S. 2943 (114th): National Defense Authorization Act for Fiscal Year 2017

An original bill to authorize appropriations for fiscal year 2017 for military activities of the Department of Defense, for military construction, and for defense activities of the Department of Energy, to prescribe military personnel strengths for such fiscal year, and for other purposes.

The federal budget process occurs in two stages: appropriations and authorizations. This is an authorization bill, which directs how federal funds should or should not be used. (It does not set overall spending limits, however, which are the subject of appropriations bills.) Authorizations are typically made for single fiscal years (October 1 through September 30 of the next year) but are often renewed in subsequent law.

Overview

Introduced:

May 18, 2016
114th Congress, 2015–2017

Status:

Enacted — Signed by the President on Dec 23, 2016

This bill was enacted after being signed by the President on December 23, 2016.

Law:

Pub.L. 114-328

Sponsor:

John McCain

Senator from Arizona

Republican

Text:

Read Text »
Last Updated: Dec 13, 2016
Length: 969 pages

Incorporated Legislation

This bill incorporates provisions from:

H.R. 4909: National Defense Authorization Act for Fiscal Year 2017

Passed House (Senate next) on May 18, 2016. 43% incorporated. (compare text)

S. 2814: National Defense Authorization Act for Fiscal Year 2017

Introduced on Apr 19, 2016. 21% incorporated. (compare text)

H.R. 4741: Acquisition Agility Act

Introduced on Mar 15, 2016. 58% incorporated. (compare text)

History

May 18, 2016
 
Introduced

Bills and resolutions are referred to committees which debate the bill before possibly sending it on to the whole chamber.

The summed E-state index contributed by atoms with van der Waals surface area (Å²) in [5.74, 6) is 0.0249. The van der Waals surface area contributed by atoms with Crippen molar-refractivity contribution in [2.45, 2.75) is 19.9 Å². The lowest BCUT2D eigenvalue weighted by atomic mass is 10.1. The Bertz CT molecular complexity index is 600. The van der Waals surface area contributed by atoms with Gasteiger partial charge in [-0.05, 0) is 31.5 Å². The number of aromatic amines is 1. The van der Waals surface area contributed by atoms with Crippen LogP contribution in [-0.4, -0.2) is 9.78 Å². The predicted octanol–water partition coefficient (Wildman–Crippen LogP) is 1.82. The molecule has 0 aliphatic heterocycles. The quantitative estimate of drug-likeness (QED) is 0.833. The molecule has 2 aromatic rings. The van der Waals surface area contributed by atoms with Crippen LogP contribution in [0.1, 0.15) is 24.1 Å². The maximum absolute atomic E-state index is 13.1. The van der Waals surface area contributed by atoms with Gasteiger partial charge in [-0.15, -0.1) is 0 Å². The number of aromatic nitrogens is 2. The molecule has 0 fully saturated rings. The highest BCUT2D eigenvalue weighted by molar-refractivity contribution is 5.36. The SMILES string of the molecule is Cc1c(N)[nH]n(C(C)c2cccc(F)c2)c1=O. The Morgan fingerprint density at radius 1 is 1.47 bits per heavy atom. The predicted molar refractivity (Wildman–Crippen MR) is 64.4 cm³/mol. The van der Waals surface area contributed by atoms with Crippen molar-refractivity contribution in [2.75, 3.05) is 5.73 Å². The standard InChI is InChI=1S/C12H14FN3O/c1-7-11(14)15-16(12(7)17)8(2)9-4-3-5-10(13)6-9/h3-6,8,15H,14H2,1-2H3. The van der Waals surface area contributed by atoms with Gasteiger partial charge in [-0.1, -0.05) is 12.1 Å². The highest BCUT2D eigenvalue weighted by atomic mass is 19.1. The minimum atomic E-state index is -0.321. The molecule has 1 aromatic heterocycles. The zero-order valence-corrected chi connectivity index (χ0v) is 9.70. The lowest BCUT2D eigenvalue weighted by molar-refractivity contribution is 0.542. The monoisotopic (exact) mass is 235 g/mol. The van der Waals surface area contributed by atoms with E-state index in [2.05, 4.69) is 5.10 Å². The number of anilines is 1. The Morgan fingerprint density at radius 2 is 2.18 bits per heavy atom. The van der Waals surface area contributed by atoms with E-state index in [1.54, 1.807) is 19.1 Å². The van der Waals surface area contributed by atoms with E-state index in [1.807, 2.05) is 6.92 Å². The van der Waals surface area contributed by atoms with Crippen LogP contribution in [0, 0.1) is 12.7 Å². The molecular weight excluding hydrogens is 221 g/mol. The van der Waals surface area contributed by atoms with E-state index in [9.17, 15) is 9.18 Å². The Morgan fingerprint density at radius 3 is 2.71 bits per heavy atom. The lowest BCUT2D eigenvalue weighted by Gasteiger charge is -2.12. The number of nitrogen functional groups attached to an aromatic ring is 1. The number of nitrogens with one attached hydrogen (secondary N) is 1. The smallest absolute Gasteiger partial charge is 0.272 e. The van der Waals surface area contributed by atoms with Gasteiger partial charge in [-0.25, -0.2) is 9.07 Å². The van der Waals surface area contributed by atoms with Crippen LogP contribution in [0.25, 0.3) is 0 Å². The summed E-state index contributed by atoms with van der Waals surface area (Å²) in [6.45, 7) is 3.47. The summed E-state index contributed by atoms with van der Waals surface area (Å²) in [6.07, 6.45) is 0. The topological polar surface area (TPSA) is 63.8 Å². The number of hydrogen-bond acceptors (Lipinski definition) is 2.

May 18, 2016
 
Ordered Reported

A committee has voted to issue a report to the full chamber recommending that the bill be considered further. Only about 1 in 4 bills are reported out of committee. The Senate Committee on Armed Services issued the report which may provide insight into the purpose of the legislation.

Jun 14, 2016
 
Passed Senate (House next)

The bill was passed in a vote in the Senate. It goes to the House next.

Jun 21, 2016
 
Text Published

Updated bill text was published as of Printed as Passed.

Jul 6, 2016
 
Considered by House Committee on Rules

A committee held a hearing or business meeting about the bill.

Jul 7, 2016
 
Passed House with Changes (back to Senate)

The House passed the bill with changes not in the Senate version and sent it back to the Senate to approve the changes. The vote was without objection so no record of individual votes was made.

Dec 2, 2016
 
Conference Report Agreed to by House (Senate next)

A conference committee was formed, comprising members of both the House and Senate, to resolve the differences in how each chamber passed the bill. The House approved the committee's report proposing the final form of the bill for consideration in both chambers. The Senate must also approve the conference report.

Dec 8, 2016
 
Conference Report Agreed to by Senate

The bill was passed by both chambers in identical form. It goes to the President next who may sign or veto the bill.

Dec 23, 2016
 
Enacted — Signed by the President

The President signed the bill and it became law.

S. 2943 (114th) was a bill in the United States Congress.

A bill must be passed by both the House and Senate in identical form and then be signed by the President to become law.

This bill was introduced in the 114th Congress, which met from Jan 6, 2015 to Jan 3, 2017. Legislation not enacted by the end of a Congress is cleared from the books.

How to cite this information.

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“S. 2943 — 114th Congress: National Defense Authorization Act for Fiscal Year 2017.” www.GovTrack.us. 2016. July 23, 2017 <https://www.govtrack.us/congress/bills/114/s2943>

Where is this information from?

GovTrack automatically collects legislative information from a variety of governmental and non-governmental sources. This page is sourced primarily from Congress.gov, the official portal of the United States Congress. Congress.gov is generally updated one day after events occur, and so legislative activity shown here may be one day behind. Data via the congress project.